We manoeuvred the boat around to the other side of the waterfall and our explorer discovered there was a tiny cave under the waterfall, about 3m long, 1m wide and 1 ½ m tall. We all clambered out of the boat and into the cave, squeezing all 10 of us in. Drops of water fell on you from the roof and the sound of the waterfall was so powerful you could just about hear what the person next to you said, but your only communication with the person 2m away was a huge smile, communicating just how awesome the whole thing was. The way out was deemed to be directly through the wall of water, which from the inside looked practically impenetrable, but one by one we dived through the curtain and all emerged unscathed with only a few scraped knees. I abdicated my position as rower for the journey back, feeling rather shaky after my brush with Mother Nature and needing a bit of restorative sun.
After sandwiches on the deck, we all piled back in the boat and headed downstream. Before long we came to a much smaller waterfall, and decided it was feasible to go down it in the boat, so leaving anything loose on the bank we took it head on. It wasn’t exactly an adrenaline rush, with a metre high waterfall and a huge and extremely stable blow up boat, but it was brilliant fun. So what did we do? Clambered out, hauled the boat back up on land and did it all again, this time being joined by Estefania who, very sensibly after the events of the last waterfall, had let us be the guinea pigs and, seeing we hadn’t all drowned, decided she could safely join us in the boat.
We went on a little way down the river with our ears cocked for the sound of another waterfall, but were only answered by the cries of the birds and so went back for a clamber around on the waterfall, not being satisfied until we had climbed up, jumped, scraped or fallen down every inch of it. Being a bit nervous still, I confined myself to clambering around rather than jumping, and floating in the current chatting to my lovely companions, AIESEC exchangers and friends (representing Brasil, Colombia, Uruguay, Spain and Holland) about how despite the issues we have all had with our internships, Bonito really isn’t too bad. Now a die-hard tubing professional, I was extremely frustrated not to have a ‘boia’ to hand to play around on some of the natural slides that were just crying out to be descended.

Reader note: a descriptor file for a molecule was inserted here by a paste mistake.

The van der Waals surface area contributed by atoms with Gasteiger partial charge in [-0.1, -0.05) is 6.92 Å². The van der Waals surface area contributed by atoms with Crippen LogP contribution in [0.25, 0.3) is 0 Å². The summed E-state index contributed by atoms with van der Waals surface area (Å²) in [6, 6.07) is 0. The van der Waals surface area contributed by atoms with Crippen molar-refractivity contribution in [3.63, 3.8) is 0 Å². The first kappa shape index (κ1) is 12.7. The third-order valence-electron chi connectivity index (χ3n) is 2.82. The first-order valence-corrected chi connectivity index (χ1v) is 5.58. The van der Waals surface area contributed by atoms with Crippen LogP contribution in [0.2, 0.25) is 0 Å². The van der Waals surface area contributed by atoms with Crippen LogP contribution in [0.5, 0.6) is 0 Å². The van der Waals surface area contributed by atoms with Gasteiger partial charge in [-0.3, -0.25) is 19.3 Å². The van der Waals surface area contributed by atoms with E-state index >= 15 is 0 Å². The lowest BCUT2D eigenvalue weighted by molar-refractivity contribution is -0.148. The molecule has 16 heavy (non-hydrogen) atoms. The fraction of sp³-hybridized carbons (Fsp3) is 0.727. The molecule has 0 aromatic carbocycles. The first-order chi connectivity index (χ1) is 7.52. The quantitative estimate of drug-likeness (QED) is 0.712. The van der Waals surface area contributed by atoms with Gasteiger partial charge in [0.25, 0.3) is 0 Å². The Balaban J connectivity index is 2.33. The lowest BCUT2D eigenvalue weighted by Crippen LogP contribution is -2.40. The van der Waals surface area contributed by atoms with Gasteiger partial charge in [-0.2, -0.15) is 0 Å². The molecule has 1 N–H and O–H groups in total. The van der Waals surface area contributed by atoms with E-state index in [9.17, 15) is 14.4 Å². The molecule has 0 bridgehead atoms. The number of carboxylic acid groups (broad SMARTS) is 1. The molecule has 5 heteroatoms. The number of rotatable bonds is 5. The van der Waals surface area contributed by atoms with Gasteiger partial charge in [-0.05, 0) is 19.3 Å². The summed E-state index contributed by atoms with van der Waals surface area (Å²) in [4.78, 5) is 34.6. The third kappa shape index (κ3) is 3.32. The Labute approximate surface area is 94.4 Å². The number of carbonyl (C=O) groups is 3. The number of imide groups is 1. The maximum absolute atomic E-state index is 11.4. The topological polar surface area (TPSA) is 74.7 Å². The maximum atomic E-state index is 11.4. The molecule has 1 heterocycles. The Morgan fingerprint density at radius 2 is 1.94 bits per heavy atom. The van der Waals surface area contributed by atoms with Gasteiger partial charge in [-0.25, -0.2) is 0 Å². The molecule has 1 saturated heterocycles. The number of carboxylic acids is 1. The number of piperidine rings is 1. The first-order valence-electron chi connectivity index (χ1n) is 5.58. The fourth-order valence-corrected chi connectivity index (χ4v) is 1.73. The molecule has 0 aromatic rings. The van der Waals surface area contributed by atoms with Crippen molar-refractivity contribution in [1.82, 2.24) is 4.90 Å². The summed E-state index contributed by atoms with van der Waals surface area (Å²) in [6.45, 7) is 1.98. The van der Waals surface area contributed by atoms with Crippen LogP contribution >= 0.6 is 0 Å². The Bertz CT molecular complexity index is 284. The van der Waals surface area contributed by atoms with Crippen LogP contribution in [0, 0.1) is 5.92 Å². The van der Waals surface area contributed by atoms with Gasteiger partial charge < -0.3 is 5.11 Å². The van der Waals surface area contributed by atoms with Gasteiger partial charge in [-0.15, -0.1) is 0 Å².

The sun was hiding for most of the day, but somehow the shade of the clouds here never resembles the slate grey, that makes some English days oh so depressing. It was more of a bright white and just made you feel all the more like that taste of paradise was just for us. The river looked jade green rather than having its usual crystal clarity under the blue Brazilian sky. The air was filled with shouts, laughs and screams, with everyone enjoying one another’s company and appreciating the luxury of being in such a place, just us.
Finally making our way back to the deck, we spread ourselves out in the sun, which had finally deigned to emerge but was quickly abandoning the deck in favour of the far side of the river. Two of the guys, both Spaniards, struck up a few tunes on their guitar and it didn’t take me long to get over there and ask what they had in their repertoire in the English language, not being willing to take on anything more exotic given the quantity of both Spanish and Portuguese native speakers I was surrounded with. Time slipped through my hands whilst I sung my heart out to ‘Hotel California’, and before long our slightly sulky taxi driver had turned up to tear us away from the tranquillity.
I would like to point out the hilarity of my tan lines in the photo above before anyone else does!
I had planned to spend this day doing my Year Abroad Research Project (YARP), the deadlines for which are looming at an alarming pace, but it would have been a crime to say no. Perhaps my professors will read this and highly disapprove, but I completely and utterly believe that in later life I will regret not having swum in every waterfall I possibly could have more than not doing amazingly on my YARP. It will get done and it will be half decent because it has to be, but it is never going to be incredible because, really, as much as this year is meant to have an academic element, the social and cultural elements are infinitely more important. I am never going to say no to a night out or a day trip because of my YARP, because as far as I am concerned I am here to learn Portuguese and to grow as a person, and I can do both of those things far more effectively in a bar with the aid of a caipirinha or under a waterfall than in front of my laptop. I refuse to regret a single moment.